Letter to the Editor: To The Daily editors, don’t insult CWRU’s Latino community

To the editor,

I am writing to express my disappointment in the Oct. 19, 2015 edition of The Daily. In said edition, an article titled “How Mexican drug cartels are fueling America’s deadly heroin epidemic” was shared under the “In The News” section. An editorial choice to publish such a charged headline and share said article, discussing a highly nuanced subject matter, reflects a callousness towards the Latino/a identity, which can no longer be tolerated at our university.

Over the past year considerable progress has been made on the fronts of diversity and inclusion on our campus. Much of that progress has been shared through The Daily. Such news includes the rollout of Diversity 360 at the start of the year, and more recently the awarding of a fourth consecutive national award for excellence in diversity and inclusion from the national magazine, Insight into Diversity. This celebration of diversity extended most recently to the promotion of Hispanic Heritage Month events, most prominently the arrival of nationally renowned journalist, Maria Hinojosa, as the opener of the Power of Diversity lecture series. Indeed such news can and should be shared as a reminder of our commitment to the values of diversity and inclusion in our community. Still, despite the significant progress we have made, Oct. 19’s edition of The Daily led me to question if we had returned to the proverbial “square one.”

I do not contest the celebration or recognition of university affiliated work in the national news media being featured in The Daily. Although I do question the judgement of the editors in deciding to print the charged headline and share the article previously mentioned. Deeper research on the growing heroin epidemic and its impact on the U.S. may trace the source of the drug outside the U.S. However such research would almost certainly give some credence to related issues of poverty, addiction and the foundational theory of microeconomics in which, simply stated, there is no supply where there is no demand. Suffice it to say, this is not simply the case of Mexican drug cartels injecting their drug supply into the veins of unwitting Americans.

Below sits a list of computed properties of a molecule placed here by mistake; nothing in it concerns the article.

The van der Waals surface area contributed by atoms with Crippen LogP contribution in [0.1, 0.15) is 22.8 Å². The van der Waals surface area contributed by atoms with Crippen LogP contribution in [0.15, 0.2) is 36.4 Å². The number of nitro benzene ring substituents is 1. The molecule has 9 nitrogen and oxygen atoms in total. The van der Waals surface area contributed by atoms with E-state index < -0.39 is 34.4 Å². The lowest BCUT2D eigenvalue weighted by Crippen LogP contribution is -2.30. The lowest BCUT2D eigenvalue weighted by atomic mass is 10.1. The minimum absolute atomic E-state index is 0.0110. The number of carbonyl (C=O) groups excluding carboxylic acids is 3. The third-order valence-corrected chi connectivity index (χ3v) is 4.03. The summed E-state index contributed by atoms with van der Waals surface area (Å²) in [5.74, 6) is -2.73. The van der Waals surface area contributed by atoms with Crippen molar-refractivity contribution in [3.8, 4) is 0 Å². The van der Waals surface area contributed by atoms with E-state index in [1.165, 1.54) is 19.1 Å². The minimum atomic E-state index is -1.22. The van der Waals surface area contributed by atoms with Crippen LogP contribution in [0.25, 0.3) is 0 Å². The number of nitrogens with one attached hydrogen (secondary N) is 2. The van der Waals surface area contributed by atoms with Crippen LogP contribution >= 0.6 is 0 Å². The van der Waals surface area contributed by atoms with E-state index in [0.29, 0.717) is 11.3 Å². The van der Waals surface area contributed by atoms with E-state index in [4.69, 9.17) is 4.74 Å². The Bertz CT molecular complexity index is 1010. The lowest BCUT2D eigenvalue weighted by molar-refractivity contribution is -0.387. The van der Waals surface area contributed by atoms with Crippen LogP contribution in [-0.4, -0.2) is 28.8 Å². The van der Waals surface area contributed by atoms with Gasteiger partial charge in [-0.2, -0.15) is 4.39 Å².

Instead, however, readers of The Daily were offered that limited perspective on the issue. Those who simply skimmed the headlines of The Daily left with one understanding and a charged one at that— Mexican drug cartels are fueling America’s deadly heroin epidemic. Still even those who read the article were faced with a subtle, yet very problematic issue: the author changes his language from “Mexican drug cartels” to simply “the Mexicans.” In both the cases of the charged headline and the content of the article, we must confront the critical issue of language. We must reflect on the power of language in discourse and how subtle changes in language can, specifically in this case, have a dramatic impact on our perception of the Latino/a community.

In today’s increasingly polarized political climate it is important that we, especially as a university community, make a stronger commitment to a thoughtful use of language. When the aforementioned headline was shared in The Daily, the language offered legitimacy to the racist accusations of the likes of Donald Trump. Indeed the headline appears to solidify what Trump said during his campaign announcement, “When Mexico sends its people, they’re not sending their best…They’re bringing drugs. They’re bringing crime.”

In an effort to increase the thoughtfulness and care that CWRU demonstrates towards those who claim a Mexican, Mexican American and/or Latino/a identity, I requested the retraction of the article from The Daily, as well as a public apology issued to the CWRU community. The staff of The Daily was receptive in offering to meet with myself and representatives from La Alianza and the Society of Hispanic Professional Engineers. Indeed I appreciate the responsiveness of The Daily staff. Still, despite the meaningful conversation that resulted, it remains unclear what actions The Daily will take to address this issue. Indeed until such actions are taken, the question remains, does CWRU truly respect and value Latinos and Latinas within our community?

Andrew Torres
Fourth-year student